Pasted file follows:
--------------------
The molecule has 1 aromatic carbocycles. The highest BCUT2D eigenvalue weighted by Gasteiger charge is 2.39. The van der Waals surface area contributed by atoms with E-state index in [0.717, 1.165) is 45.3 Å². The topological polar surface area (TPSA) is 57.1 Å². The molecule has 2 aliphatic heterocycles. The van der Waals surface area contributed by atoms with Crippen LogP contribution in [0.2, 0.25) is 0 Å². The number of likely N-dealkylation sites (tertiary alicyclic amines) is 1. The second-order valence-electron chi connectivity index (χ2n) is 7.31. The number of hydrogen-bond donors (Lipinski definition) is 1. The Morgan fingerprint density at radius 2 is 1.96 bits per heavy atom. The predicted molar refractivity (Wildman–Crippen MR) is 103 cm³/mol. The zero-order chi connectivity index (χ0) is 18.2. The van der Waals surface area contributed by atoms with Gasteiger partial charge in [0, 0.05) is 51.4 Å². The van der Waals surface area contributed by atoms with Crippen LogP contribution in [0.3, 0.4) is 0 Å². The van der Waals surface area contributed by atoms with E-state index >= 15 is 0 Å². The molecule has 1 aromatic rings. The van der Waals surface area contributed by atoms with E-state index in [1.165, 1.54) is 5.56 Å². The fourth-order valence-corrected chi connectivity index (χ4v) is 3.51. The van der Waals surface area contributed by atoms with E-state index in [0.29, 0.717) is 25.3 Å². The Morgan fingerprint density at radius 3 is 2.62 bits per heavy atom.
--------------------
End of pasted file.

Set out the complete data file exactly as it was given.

The molecule has 1 aromatic carbocycles. The highest BCUT2D eigenvalue weighted by Gasteiger charge is 2.39. The van der Waals surface area contributed by atoms with E-state index in [0.717, 1.165) is 45.3 Å². The topological polar surface area (TPSA) is 57.1 Å². The molecule has 2 aliphatic heterocycles. The van der Waals surface area contributed by atoms with Crippen LogP contribution in [0.2, 0.25) is 0 Å². The number of likely N-dealkylation sites (tertiary alicyclic amines) is 1. The second-order valence-electron chi connectivity index (χ2n) is 7.31. The number of hydrogen-bond donors (Lipinski definition) is 1. The Morgan fingerprint density at radius 2 is 1.96 bits per heavy atom. The predicted molar refractivity (Wildman–Crippen MR) is 103 cm³/mol. The zero-order chi connectivity index (χ0) is 18.2. The van der Waals surface area contributed by atoms with Gasteiger partial charge in [0, 0.05) is 51.4 Å². The van der Waals surface area contributed by atoms with Crippen LogP contribution in [0.3, 0.4) is 0 Å². The van der Waals surface area contributed by atoms with E-state index >= 15 is 0 Å². The molecule has 1 aromatic rings. The van der Waals surface area contributed by atoms with E-state index in [1.165, 1.54) is 5.56 Å². The fourth-order valence-corrected chi connectivity index (χ4v) is 3.51. The van der Waals surface area contributed by atoms with E-state index in [0.29, 0.717) is 25.3 Å². The Morgan fingerprint density at radius 3 is 2.62 bits per heavy atom.